This Statistic Really Surprised Me About Fast Food (+ Quick Alternatives)

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I am always finding something interesting in the medical literature, but I have to say this one surprised even me.

A study, published by the National Center for Health Statistics, found that on any given day, over 1/3 of all adults in america aged 40 – 59 years old (37%) are consuming fast food.  One out of three!  That’s 85 million adults eating fast food on any given day.

And sadly, for younger Americans that number is even higher — almost half of Americans (45%) aged 20 – 45 years old are eating fast food on any given day.  One out of every two of us, every single day.

Wowza.

This makes me feel sad for hard working Americans who are so beyond stressed that they have little choice but to drive through fast food between jobs in order to have something to eat.

This makes me feel angry at corporate America, who lures consumers in on taste and does not give a crap about their long term health, all so a few folks at the top can be so wealthy it’s almost unfathomable.  Corporate America is tricking customers to trade in their health for convenience and taste.  They know that close to half of our country is eating this “food” that has poor nutritional content and they are laughing all the way to the bank.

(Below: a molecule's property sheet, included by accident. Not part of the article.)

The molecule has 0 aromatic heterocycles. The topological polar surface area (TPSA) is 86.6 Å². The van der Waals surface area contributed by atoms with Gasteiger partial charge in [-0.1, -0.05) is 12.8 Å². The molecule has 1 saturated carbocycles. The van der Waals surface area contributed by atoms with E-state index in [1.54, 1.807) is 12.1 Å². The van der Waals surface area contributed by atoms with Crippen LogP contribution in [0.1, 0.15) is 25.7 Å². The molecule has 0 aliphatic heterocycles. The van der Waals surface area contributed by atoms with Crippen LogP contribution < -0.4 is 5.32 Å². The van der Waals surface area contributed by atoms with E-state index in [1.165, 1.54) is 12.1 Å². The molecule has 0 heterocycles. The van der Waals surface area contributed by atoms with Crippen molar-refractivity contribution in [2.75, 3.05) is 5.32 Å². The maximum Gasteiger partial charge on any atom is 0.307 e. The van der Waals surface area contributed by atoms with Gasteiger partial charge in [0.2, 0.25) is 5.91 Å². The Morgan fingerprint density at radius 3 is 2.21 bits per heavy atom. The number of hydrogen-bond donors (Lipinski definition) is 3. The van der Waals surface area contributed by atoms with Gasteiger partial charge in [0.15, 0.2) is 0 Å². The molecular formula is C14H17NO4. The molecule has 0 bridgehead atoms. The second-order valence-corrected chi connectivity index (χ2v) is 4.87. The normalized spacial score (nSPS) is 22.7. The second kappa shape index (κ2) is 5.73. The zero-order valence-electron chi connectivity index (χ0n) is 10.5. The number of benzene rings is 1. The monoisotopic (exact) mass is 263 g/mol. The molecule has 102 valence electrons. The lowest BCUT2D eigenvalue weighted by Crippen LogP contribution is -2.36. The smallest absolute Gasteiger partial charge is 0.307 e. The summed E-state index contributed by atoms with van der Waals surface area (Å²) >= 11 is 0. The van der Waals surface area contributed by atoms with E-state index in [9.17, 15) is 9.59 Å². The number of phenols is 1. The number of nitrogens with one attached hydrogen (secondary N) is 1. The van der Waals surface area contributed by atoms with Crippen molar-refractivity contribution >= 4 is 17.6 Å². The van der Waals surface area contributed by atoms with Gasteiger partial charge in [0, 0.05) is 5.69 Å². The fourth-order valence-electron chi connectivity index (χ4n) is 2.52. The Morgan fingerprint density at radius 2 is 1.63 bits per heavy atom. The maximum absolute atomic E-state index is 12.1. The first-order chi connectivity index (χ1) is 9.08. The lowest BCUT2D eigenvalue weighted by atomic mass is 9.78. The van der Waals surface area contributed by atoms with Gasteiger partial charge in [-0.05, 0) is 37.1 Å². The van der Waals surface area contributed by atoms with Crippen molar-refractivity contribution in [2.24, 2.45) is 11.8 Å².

This makes me feel completely defeated as a health care provider, because I know that the only way this will change is for there to be a complete restructuring of government programs to provide actual nutritional support to its citizens.  That will require legislative, structural & policy changes that prioritizes the health of it’s citizens (instead of health being a corporate venture) as well as dramatically raising wages so that everyone is able to have a decent quality of life… enough that it’s possible to slow down and prepare decent quality of food.

It also means that we need to figure out a way to make high quality food — like organic produce — much less expensive.

 

 

All of those thoughts were running through my mind as I read this study.

But one thing I wasn’t expecting is to find as I continued to read the study is that the percentage of folks who consume fast food actually increases with increasing family income.  Middle income families ate more fast food than lower income families, and higher income families ate the most fast food of all.  To me this suggests that saving time is the biggest reason we are choosing fast food.

And that’s not our fault, that is the fault of a system designed to capitalize on how hard we have to work and how little time we have for ourselves and our families that we would be willing to accept trading something that will save us a few minutes in exchange for poor health outcomes.

Damn.  After reading that study, I sat down to make a list of foods that are so quick and easy to prepare that many don’t even require cooking and absolutely all of them provide more nutrition for your body than a fast food meal does.